President Joe Biden’s major climate initiative, the Inflation Reduction Act, could get derailed if budget fights in Congress end up shutting down the government next month.
On Wednesday night, the U.S. House approved a short-term funding bill that avoids a shutdown on Friday but it’s unclear whether a broader, long-term deal can get passed. U.S. House Minority Leader Kevin McCarthy, a Republican who hopes to be majority leader in January when his party takes control, attacked spending plans while some Senate Republicans have yet to signal their support.
“Enacting significant pieces of legislation like the IRA takes a lot of people,” a Biden administration official said. “Even threats of a government shutdown are disruptive and destructive.”
Failure to approve funding would force thousands of government employees to stop working, which would hurt efforts to establish programs and distribute money for various clean energy and climate-related initiatives totaling about $360 billion.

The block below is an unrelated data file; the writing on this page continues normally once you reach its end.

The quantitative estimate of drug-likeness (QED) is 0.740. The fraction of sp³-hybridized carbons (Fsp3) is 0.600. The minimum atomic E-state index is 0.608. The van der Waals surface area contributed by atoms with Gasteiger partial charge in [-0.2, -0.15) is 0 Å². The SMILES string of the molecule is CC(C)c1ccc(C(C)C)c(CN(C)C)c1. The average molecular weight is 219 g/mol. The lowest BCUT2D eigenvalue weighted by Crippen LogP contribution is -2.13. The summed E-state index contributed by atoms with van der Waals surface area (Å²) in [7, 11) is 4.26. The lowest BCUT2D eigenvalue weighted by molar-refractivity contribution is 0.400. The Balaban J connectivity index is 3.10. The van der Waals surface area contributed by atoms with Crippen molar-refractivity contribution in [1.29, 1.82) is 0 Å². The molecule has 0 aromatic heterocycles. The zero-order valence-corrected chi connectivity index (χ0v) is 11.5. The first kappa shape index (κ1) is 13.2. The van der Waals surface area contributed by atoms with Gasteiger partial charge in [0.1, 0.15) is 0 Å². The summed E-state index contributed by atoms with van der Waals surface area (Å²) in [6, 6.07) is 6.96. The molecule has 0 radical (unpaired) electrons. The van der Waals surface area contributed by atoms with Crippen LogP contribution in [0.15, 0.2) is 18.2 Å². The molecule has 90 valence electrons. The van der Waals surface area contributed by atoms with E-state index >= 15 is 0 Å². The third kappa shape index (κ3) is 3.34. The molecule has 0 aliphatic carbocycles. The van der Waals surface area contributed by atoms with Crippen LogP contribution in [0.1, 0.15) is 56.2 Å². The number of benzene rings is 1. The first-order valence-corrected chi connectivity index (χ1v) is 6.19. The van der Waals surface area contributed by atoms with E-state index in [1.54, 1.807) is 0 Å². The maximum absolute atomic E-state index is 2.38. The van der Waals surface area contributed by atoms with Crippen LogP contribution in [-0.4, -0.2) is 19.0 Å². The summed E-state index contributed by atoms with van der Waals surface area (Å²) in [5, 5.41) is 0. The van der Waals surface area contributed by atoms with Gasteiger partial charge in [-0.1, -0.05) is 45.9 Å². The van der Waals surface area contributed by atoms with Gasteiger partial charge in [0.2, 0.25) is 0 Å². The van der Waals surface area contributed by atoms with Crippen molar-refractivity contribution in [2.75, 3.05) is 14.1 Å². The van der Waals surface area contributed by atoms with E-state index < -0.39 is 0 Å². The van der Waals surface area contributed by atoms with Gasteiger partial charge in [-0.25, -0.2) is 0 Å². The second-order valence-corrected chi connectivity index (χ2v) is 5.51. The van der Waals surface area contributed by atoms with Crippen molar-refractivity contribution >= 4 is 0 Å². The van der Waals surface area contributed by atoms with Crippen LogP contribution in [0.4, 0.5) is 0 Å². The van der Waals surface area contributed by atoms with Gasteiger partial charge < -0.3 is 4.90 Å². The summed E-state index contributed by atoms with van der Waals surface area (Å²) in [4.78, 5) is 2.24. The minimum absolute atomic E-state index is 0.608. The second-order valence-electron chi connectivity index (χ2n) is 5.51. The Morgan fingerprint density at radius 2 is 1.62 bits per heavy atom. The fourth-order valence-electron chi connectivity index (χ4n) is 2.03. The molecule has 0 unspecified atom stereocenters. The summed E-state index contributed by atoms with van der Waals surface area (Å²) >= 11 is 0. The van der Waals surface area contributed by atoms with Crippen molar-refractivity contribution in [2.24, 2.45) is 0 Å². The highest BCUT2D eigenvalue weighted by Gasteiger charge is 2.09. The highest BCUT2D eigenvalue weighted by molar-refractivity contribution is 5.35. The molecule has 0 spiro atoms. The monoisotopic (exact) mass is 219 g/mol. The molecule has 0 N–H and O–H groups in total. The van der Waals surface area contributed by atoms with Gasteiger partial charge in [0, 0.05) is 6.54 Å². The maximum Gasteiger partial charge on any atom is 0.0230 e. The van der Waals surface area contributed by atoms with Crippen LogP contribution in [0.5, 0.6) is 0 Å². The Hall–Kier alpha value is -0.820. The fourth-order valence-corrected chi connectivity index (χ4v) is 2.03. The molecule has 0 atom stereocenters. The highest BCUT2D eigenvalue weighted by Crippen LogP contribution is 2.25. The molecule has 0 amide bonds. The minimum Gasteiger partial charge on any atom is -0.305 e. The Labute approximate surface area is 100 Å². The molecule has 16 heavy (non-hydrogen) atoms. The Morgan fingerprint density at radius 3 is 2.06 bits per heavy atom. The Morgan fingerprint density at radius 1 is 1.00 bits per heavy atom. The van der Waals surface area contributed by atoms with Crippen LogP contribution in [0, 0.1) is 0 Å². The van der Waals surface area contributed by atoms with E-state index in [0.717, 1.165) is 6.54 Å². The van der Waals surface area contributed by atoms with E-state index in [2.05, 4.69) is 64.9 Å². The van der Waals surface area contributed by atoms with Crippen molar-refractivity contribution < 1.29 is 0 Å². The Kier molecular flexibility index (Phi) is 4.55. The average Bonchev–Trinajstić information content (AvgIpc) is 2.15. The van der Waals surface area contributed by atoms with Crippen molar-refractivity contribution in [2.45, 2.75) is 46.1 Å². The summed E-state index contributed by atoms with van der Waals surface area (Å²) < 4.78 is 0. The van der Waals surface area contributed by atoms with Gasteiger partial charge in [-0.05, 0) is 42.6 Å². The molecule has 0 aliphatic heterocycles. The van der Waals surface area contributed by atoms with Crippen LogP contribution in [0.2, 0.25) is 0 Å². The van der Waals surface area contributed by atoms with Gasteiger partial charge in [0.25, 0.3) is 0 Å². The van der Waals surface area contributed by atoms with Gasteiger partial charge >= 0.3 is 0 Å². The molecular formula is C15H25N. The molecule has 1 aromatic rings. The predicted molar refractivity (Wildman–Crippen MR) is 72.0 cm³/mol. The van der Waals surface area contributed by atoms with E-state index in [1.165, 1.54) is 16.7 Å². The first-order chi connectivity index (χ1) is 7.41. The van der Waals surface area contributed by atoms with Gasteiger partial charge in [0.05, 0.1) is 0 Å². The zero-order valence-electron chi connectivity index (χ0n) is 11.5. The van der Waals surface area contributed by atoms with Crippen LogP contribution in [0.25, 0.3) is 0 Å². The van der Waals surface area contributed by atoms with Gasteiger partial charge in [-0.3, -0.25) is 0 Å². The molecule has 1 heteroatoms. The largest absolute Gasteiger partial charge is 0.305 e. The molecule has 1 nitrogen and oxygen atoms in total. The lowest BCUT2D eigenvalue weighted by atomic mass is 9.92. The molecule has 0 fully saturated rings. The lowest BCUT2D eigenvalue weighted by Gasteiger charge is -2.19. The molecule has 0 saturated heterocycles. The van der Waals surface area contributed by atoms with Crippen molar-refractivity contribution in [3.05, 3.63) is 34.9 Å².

For example, the Treasury Department is working on finalizing rules for which vehicles and components are eligible for tax credits of up to $7,500 for electric vehicle purchases starting next year.
Once they take over, Republicans in the House will also have a chance to scrutinize how IRA money is being spent through hearings, which could also stymie implementation.
Clean energy programs may be slowed down by Washington politics but they won’t be stopped. Incentives in the Inflation Reduction Act to build in America have already spurred BMW, Honda and Hyundai to announce billions of dollars in investments to build or expand battery production in the U.S.
And while Republicans have criticized the environmental provisions in the IRA, the jobs created under the plan are harder to attack. The legislation could generate an average of about 21,000 jobs per year in Pennsylvania, 17,000 in Michigan and 4,000 in Nevada, according to the Political Economy Research Institute. Those are all key presidential electoral states.
The View From The States
The action is shifting to the states, which will play a major role in determining how and when the IRA investments are implemented, according to Sophie Kahler of the National Caucus of Environmental Legislators. She cites everyone from regional power grid operators to state regulatory commissions as key actors in deciding what projects are approved for pollution reduction grants and other programs.